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Risks of Privacy and Security Breaches of Personal Health Data

March 15, 2011
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Regulatory and technology changes for data integrity are top priorities for providers

The potential for personal health data breaches is significant and increasing, according to a report issued in January by Deloitte Center for Health Solutions, Washington, D.C., as healthcare providers move to automated health care.

The report, Privacy and Security in Health Care: A Fresh Look, summarizes various security studies over the past year that point to a lack of preparedness on the part of providers for mitigating privacy and security risks. Root causes vary, but include a lack of internal human and capital resources, lack of internal controls over patient information, lack of upper management support, outdated policies and procedures, and inadequate personnel training.

Selected findings of recent studies include:

  • Nearly 85 percent of hospitals are not in compliance with the HITECH Act; and 41 percent of hospitals have at least 10 data breaches annually, according to a 2010 National Survey of Hospital Compliance Executives, which polled 220 hospital executives from 43 states.
  • Last September the Ponemon Institute, in a Benchmark Study on Patient Privacy and Security said that 60 percent of hospitals had two or more data breaches in the last two years; and that data breaches cost organizations on average $1 million annually.
  • A 2010 HIMSS Security Survey, conducted between September and October, found that nearly 50 percent of respondents indicated that less than 3 percent of their IT budget is allocated for information security. The study polled 272 executives from hospitals, medic al practices, payers, home health agencies, military health facilities and HIEs. It concluded that, although awareness of new privacy and security provisions has increased over the prior year, preparedness has not kept pace.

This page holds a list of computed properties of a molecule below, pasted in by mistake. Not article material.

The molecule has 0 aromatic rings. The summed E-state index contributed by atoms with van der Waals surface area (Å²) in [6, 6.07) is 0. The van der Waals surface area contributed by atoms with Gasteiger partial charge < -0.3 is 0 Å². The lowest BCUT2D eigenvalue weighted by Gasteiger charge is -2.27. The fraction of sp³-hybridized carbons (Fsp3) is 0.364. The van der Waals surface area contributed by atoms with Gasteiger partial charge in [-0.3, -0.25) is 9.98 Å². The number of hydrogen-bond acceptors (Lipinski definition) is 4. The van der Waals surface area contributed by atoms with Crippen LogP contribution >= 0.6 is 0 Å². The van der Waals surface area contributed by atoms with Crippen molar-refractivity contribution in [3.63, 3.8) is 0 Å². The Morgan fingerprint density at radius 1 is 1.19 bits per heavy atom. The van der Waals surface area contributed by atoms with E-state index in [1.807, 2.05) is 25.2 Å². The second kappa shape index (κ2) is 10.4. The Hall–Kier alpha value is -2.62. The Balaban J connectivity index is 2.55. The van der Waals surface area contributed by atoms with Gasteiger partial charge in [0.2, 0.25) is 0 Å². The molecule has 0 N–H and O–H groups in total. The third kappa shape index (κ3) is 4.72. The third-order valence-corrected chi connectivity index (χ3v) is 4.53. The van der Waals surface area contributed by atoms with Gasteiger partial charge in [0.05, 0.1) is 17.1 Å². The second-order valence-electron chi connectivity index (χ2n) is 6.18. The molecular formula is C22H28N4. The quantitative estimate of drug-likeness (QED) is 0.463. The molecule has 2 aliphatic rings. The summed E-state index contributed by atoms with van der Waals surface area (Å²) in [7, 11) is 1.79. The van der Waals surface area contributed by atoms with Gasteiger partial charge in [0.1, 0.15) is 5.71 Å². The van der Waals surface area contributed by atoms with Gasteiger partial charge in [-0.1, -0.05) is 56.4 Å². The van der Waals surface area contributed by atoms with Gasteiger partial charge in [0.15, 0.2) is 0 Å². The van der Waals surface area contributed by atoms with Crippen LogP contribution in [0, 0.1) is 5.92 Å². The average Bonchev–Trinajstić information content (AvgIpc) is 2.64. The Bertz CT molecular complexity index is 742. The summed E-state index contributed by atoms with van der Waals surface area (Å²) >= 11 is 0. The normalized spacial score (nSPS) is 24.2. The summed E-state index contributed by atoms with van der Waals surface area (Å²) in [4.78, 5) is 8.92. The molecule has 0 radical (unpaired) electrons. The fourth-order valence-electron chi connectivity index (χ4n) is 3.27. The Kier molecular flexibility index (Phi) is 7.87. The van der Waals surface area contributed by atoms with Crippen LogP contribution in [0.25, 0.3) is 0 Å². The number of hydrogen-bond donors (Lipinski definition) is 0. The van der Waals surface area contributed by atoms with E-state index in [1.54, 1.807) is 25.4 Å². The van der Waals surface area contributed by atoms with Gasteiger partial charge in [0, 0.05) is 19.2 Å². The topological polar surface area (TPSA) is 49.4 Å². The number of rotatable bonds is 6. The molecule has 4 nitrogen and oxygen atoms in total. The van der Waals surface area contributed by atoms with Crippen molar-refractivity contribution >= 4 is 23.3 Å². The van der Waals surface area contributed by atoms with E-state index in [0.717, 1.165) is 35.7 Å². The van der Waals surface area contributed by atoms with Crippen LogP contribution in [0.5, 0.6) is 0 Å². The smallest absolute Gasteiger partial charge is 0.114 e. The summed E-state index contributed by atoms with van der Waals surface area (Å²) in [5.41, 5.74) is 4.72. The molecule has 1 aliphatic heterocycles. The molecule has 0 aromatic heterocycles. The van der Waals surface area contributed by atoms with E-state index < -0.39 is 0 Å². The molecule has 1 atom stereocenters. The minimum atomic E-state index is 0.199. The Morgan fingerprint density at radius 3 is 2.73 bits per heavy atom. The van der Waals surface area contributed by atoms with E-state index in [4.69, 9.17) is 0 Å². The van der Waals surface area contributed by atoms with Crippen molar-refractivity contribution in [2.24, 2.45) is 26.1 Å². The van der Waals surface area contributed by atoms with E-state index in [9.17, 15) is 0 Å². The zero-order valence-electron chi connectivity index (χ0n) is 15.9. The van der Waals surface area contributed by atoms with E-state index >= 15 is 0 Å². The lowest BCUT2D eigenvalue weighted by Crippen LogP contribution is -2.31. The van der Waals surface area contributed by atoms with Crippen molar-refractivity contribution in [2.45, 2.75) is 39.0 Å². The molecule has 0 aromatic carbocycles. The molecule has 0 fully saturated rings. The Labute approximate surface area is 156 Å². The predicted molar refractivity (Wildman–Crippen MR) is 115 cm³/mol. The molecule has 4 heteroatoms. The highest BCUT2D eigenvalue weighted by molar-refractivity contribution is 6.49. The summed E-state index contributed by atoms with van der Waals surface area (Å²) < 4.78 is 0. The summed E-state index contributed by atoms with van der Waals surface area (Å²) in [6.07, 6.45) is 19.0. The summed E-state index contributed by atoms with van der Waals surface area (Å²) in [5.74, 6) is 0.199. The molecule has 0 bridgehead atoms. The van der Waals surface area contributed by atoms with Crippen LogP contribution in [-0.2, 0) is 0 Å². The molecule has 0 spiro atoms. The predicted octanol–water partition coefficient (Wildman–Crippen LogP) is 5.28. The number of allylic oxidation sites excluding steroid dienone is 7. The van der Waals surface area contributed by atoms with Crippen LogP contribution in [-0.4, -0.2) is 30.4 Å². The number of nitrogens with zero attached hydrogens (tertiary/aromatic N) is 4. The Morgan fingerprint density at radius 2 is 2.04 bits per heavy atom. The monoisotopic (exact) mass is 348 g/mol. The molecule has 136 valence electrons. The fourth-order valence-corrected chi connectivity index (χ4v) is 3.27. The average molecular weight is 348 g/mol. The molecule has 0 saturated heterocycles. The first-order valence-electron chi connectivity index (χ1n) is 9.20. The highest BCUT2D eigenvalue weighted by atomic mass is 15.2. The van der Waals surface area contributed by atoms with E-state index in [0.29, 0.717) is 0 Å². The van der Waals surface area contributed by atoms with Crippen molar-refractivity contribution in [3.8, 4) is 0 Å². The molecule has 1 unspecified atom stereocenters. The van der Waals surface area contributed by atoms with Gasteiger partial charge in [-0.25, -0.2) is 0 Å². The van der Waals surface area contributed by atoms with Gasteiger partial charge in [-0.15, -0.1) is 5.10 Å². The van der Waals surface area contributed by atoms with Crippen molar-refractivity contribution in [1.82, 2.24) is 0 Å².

The Deloitte report notes that privacy and security regulations have historically focused on internal security processes. This is no longer true today, as today culpability has been expanded to downstream entities. It recommends three strategies that healthcare organizations can follow to guard against privacy risks:

  • Risk management: Identify and assess data security risks and develop appropriate security controls. This allows organizations to make informed decisions on how to allocate their security resources.
  • Security and privacy program: Develop and implement policies, procedures and training. This creates baseline standards for secure handling of sensitive patient data, and creates awareness within the organization of data privacy and security policies.
  • Compliance: Validate effective risk management and governance. This reduces organizational risk, creates customer trust in an organization’s protection of PHI; and reduces the potential for financial penalties.

The report concludes that as healthcare reform improves the quality, efficiency and coordination of healthcare delivery and payment systems, each participant will be exposed to increased privacy and security risks. It urges stakeholders to take steps now to mitigate those risks.

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